Tewin urban expansion –likely between Ramsayville Rd and Farmer’s way; Natural Land Trust area east.
It seems that a large area west of Hwy 417 will stay “natural” according to documentation and a map on the Algonquin’s presentation that was done on January 26 to the City’s joint committee on planning and rural affairs.
In the map above the area that is close to Hwy 417 on Piperville Rd and up to Thunder Rd will be part of a “Natural Land Trust” area of Tewin. Tewin will establish a Natural Land Trust comprised of approximately 600 hectares of natural heritage features that will integrate with the Greenbelt and provide an extensive trail system for the enjoyment of everyone. The urban community will likely be situated between Ramsayville Rd and Farmer’s Way and from Leitrim Rd to Thunder Road and possibly up to Mitch Owens Road according to the documentation the CSCA (Carlsbad Springs Community Association) has received. There is still a lot of unknowns but the more we study the documents and the maps our analysis points to those areas above. The core of the community will either be situated near Rene’s Corner or Anderson Links or somewhere near Anderson road and Piperville road and the Farmer’s Way.
Tewin vision –
With Tewin, it will be possible to create a true 15-minute community that delivers best practices in contemporary, sustainable, transit-oriented design “from the ground up”. This form of development is just not possible through small additions to the edges of existing suburban communities that were not designed to support transit. The vision for Tewin requires approximately 500 hectares of developable area (net of natural heritage lands) to accommodate the 35,000-45,000 residents and thousands of jobs that we believe are needed support the full range of services and amenities a complete community requires. It will be purposefully designed and built with an integrated mix of land uses at transit-supportive densities from Day 1. Tewin will establish a Natural Land Trust comprised of approximately 600 hectares of natural heritage features that will integrate with the Greenbelt and provide an extensive trail system for the enjoyment of everyone. The Tewin lands do not contain any designated Agricultural lands, and are perfectly positioned as a missing part of the city structure, between the existing Greenbelt and proposed “Gold Belt”. Day 1 transit will include express bus service north to the Confederation Line (Cyrville Station) and west to the Trillium Line (Leitrim Station). Future transit will include the introduction of bus priority lanes along Hwy 417 and a potential extension of the LRT from the Trillium Line to Tewin. Jobs will be embedded within Tewin, with next generation digital infrastructure and 5G technology in place to support telecommuting and the new economy. Tewin will have convenient access via transit to three major employment areas (including the Airport) and significant frontage on the Highway 417 corridor. As noted by Staff in their Reports, its location fronting Highway 417 between Ottawa and Montreal, will create a new eastern gateway to the City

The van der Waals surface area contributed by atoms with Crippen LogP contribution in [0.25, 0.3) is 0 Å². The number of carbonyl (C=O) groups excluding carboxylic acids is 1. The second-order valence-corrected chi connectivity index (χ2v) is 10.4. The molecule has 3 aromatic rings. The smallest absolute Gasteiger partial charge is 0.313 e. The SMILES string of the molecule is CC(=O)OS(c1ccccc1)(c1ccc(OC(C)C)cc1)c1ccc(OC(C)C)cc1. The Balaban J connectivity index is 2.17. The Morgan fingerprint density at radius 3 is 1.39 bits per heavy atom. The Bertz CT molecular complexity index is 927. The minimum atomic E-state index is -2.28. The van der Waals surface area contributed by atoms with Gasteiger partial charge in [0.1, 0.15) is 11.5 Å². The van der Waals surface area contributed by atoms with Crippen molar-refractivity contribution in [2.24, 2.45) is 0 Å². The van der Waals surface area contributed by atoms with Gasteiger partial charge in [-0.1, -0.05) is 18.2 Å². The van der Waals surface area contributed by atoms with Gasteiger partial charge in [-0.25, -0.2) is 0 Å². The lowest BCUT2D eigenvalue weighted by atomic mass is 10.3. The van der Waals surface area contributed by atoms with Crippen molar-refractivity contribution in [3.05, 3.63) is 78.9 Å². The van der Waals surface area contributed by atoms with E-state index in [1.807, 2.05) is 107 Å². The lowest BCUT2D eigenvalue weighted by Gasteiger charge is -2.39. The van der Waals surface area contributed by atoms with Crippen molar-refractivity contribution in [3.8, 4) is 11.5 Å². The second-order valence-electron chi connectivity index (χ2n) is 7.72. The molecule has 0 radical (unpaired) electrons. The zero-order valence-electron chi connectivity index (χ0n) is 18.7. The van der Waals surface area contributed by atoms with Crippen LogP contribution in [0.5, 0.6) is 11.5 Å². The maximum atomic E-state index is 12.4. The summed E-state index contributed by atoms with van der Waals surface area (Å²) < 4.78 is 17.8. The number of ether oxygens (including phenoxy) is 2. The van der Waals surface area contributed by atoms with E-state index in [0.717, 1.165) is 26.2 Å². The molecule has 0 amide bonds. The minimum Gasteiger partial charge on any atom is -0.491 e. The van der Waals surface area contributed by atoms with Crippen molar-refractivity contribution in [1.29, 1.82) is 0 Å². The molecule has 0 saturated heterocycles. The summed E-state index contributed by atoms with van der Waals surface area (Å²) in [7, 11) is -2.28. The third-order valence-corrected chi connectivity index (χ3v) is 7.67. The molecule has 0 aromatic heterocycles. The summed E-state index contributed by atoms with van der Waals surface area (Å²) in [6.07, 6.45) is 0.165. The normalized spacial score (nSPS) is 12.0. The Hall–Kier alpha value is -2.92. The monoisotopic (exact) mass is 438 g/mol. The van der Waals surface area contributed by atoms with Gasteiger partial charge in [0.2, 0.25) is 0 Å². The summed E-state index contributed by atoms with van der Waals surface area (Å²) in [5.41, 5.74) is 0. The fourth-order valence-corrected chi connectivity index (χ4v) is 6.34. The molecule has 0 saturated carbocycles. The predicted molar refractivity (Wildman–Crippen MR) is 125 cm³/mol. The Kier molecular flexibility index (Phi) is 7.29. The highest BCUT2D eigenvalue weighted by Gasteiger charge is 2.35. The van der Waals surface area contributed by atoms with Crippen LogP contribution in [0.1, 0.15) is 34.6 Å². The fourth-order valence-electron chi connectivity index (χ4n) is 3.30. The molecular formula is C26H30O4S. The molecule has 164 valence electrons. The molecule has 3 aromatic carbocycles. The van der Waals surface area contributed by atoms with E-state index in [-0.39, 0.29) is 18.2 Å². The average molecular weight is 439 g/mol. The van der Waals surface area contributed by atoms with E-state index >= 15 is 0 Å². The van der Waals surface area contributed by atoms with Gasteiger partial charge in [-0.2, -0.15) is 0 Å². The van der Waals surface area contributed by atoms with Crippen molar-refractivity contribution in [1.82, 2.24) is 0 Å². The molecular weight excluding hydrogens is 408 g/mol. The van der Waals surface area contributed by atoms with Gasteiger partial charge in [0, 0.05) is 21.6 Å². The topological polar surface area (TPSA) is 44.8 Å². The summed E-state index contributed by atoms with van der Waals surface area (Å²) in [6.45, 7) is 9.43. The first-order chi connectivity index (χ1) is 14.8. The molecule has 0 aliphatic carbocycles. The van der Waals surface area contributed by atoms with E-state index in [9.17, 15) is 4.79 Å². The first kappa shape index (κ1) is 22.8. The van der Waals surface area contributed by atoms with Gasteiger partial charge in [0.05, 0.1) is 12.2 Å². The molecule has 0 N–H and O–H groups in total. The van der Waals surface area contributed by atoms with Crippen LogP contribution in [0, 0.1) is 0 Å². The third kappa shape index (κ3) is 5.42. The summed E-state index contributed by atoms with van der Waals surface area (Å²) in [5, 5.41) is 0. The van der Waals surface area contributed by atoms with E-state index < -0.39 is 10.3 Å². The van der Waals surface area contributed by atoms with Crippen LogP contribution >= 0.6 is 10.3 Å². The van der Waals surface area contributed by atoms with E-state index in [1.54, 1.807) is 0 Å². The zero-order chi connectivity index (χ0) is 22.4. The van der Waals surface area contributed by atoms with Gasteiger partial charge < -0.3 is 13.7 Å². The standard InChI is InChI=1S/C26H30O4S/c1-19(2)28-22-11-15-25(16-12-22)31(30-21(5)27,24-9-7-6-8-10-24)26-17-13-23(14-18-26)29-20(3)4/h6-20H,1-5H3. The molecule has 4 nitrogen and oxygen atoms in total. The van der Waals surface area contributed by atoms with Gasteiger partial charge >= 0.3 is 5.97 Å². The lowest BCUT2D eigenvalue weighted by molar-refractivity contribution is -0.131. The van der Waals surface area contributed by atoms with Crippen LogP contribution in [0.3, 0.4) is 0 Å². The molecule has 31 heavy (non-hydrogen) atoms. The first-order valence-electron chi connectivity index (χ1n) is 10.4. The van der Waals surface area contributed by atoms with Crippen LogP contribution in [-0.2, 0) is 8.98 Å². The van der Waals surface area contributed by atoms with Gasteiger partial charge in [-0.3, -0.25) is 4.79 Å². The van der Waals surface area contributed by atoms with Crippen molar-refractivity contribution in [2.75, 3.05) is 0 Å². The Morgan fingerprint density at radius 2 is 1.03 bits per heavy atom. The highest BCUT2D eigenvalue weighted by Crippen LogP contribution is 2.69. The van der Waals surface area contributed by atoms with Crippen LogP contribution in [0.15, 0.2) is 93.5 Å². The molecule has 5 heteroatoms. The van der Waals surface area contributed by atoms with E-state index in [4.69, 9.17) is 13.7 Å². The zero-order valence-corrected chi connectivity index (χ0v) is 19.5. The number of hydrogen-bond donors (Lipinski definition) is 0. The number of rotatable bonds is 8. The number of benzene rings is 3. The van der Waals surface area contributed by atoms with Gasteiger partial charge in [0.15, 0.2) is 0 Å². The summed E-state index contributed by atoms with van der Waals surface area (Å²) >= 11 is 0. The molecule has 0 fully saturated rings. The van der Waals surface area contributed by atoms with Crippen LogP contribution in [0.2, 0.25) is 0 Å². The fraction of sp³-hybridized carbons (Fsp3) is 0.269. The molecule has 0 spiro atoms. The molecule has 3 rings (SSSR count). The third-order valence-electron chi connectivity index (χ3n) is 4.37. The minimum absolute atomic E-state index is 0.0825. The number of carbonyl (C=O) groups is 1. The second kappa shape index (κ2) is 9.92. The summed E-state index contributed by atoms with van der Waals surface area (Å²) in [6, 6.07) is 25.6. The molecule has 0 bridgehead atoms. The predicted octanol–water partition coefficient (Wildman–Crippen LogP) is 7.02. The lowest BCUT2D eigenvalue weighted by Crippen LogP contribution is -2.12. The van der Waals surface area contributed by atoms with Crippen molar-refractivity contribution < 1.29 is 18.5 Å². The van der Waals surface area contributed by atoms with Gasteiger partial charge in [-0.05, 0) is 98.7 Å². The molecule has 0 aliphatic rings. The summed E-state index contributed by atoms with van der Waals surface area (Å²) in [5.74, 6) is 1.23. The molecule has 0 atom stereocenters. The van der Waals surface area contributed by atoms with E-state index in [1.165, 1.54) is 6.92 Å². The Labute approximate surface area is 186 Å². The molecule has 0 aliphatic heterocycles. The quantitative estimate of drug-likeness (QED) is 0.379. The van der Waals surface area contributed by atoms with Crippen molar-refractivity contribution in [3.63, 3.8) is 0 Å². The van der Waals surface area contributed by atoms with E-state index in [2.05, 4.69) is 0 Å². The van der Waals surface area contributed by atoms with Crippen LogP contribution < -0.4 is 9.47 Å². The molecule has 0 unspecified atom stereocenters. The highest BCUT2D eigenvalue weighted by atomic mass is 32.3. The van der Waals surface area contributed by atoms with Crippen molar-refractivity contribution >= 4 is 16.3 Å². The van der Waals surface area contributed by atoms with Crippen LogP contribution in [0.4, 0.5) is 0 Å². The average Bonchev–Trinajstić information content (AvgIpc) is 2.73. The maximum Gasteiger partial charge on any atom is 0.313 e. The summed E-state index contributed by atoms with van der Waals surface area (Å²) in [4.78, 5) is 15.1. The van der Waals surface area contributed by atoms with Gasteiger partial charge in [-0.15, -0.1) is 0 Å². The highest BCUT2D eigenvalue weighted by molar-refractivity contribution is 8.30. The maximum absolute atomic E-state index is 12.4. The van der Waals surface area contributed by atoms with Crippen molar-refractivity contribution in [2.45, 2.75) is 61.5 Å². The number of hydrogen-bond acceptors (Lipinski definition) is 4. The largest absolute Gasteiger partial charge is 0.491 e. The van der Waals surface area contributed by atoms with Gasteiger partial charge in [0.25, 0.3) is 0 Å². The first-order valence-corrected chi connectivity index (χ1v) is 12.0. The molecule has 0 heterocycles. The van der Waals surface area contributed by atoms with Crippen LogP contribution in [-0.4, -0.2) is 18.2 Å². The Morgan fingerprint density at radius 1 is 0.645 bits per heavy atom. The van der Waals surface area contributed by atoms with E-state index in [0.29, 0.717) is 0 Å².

Wastewater Servicing –